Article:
are smaller than the channel widths (ranging from 100400 µm) in the presented experiments, these additional
surfaces play a significant role in defining the threedimensional shape of the liquid/vapor interface and capillary
forces within the channels. However, due to the sharp
geometric discontinuities at the trap corners, fluid pinning at
these corners remains the dominant factor defining the filling
behavior for each of the trap designs, despite the influence of
the upper and lower channel surfaces.
Model Validation
To validate the model for each trap configuration, 35 different
devices with varying trap configurations, channel width ratios,
and pinning offset ratios were fabricated and characterized to
evaluate trap filling reliability. For each trial a test solution of
DI water, glycerol, blue food coloring, and a small
concentration of surfactant was used, resulting in a measured
advancing contact angle between 85° and 90°. For all devices,
a constant channel width of wc = 200 µm and trap width of
wt = 390 μm were employed. Additionally, the main channel
depth (dc) to trap depth (dt) were varied to investigate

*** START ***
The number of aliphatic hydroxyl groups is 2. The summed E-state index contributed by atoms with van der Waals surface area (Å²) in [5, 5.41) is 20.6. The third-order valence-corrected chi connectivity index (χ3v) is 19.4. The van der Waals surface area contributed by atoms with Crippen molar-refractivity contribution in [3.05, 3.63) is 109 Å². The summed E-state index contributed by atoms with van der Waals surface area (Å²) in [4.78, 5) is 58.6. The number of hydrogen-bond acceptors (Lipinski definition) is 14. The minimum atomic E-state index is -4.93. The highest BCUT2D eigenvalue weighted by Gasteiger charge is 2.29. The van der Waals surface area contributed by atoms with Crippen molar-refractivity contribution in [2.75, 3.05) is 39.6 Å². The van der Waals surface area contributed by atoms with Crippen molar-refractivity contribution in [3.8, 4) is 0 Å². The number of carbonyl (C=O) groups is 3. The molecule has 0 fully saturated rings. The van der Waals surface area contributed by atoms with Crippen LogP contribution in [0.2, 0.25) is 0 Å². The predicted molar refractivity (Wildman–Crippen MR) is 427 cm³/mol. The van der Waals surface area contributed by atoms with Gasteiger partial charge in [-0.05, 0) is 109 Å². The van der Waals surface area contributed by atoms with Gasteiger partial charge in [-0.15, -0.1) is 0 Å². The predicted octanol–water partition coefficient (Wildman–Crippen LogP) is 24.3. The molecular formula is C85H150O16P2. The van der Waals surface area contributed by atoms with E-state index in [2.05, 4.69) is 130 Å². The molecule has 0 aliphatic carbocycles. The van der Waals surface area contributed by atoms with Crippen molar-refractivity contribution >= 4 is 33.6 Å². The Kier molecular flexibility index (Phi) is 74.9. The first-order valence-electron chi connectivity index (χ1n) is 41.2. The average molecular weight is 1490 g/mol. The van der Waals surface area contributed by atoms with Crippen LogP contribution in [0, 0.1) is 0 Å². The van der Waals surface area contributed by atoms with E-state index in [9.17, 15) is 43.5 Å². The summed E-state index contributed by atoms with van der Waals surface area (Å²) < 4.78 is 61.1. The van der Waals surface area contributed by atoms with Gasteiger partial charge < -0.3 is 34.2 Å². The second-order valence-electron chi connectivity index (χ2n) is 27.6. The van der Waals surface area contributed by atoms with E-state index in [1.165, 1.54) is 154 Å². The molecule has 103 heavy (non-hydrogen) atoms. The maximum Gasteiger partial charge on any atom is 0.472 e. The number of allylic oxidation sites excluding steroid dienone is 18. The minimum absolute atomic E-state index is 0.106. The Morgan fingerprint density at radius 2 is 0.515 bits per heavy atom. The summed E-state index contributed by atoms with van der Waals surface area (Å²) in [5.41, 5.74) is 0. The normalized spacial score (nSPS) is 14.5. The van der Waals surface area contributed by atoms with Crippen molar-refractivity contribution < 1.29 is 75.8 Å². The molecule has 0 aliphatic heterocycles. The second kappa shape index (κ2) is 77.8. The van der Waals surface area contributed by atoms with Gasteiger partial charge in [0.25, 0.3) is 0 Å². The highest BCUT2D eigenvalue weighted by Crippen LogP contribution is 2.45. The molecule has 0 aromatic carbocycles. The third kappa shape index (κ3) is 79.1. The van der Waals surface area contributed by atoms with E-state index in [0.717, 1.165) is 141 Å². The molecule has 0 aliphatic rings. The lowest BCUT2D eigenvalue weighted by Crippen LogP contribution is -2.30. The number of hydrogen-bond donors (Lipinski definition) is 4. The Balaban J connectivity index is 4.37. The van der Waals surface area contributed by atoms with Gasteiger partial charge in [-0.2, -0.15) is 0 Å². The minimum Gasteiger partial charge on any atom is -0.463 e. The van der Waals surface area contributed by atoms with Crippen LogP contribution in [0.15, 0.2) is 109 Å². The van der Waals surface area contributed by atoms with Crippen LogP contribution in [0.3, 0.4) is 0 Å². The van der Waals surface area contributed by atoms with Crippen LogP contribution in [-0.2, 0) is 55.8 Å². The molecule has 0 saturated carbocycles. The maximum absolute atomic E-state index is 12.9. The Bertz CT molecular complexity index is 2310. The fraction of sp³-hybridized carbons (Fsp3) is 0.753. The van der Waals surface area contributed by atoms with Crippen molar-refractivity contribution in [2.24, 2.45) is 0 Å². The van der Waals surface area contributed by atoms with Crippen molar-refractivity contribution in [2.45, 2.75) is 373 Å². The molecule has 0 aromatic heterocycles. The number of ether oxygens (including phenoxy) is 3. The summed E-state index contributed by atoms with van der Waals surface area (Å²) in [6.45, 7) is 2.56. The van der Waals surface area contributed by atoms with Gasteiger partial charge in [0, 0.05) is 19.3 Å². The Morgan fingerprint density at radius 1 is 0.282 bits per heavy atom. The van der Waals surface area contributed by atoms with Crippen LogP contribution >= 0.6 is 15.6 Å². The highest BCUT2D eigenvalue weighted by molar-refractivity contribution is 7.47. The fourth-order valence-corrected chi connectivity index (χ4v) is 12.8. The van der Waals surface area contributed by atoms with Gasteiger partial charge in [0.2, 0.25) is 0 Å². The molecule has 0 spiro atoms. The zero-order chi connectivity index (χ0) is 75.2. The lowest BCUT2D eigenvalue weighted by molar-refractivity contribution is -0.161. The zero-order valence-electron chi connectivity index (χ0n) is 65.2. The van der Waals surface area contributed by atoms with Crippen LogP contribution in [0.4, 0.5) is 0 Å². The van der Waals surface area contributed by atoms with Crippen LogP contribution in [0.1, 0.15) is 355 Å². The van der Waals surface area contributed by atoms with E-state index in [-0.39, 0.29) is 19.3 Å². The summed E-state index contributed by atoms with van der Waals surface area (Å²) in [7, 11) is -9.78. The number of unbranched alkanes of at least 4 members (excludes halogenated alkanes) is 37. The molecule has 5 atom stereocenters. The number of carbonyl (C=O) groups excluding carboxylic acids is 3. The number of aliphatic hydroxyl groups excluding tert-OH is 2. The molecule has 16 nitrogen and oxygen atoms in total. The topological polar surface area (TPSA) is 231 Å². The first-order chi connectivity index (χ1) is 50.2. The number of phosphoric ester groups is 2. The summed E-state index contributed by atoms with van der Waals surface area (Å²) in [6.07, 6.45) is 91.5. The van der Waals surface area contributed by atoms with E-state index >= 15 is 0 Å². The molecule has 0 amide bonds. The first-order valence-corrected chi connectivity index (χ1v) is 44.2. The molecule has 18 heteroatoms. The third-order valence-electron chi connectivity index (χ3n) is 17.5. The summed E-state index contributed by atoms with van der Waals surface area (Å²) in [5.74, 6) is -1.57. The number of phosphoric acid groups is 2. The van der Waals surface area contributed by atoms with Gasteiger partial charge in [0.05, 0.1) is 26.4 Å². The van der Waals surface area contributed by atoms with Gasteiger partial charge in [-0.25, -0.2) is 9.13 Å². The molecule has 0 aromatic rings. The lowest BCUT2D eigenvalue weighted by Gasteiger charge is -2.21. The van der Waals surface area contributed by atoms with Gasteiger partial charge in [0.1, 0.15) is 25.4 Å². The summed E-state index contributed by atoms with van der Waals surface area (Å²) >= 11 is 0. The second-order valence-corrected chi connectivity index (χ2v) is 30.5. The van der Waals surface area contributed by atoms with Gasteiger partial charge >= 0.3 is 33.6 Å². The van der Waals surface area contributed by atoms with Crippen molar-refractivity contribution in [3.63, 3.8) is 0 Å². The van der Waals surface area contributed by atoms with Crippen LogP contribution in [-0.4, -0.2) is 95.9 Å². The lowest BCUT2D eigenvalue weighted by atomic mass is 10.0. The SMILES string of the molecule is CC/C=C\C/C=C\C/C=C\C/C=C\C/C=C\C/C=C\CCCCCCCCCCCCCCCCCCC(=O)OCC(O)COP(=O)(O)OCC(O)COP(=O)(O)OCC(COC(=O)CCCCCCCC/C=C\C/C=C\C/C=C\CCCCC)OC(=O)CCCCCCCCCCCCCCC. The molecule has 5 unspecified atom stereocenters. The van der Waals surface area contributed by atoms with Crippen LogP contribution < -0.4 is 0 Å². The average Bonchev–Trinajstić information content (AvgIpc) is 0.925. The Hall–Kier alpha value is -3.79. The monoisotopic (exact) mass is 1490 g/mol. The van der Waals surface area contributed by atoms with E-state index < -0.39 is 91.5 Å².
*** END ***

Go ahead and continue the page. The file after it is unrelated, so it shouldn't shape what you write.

whether these parameters impact filling for the various
designs. The number of trap elements per chip was between
15 and 30, allowing filling reliability to be quantified for each
experiment. Each chip was loaded with 2 μL of test solution
and the examined under a microscope to determine the
fraction of traps that were completely filled with sample.
Results were recorded for 5 trials per device, providing at least
75 individual trapping events used to calculate the average
result for each design. The experimental results for each
configuration and aspect ratio are presented in Figure 6. Trap
filling performance for the single-sided and double-sided
designs follows the predicted trend, with reliable filling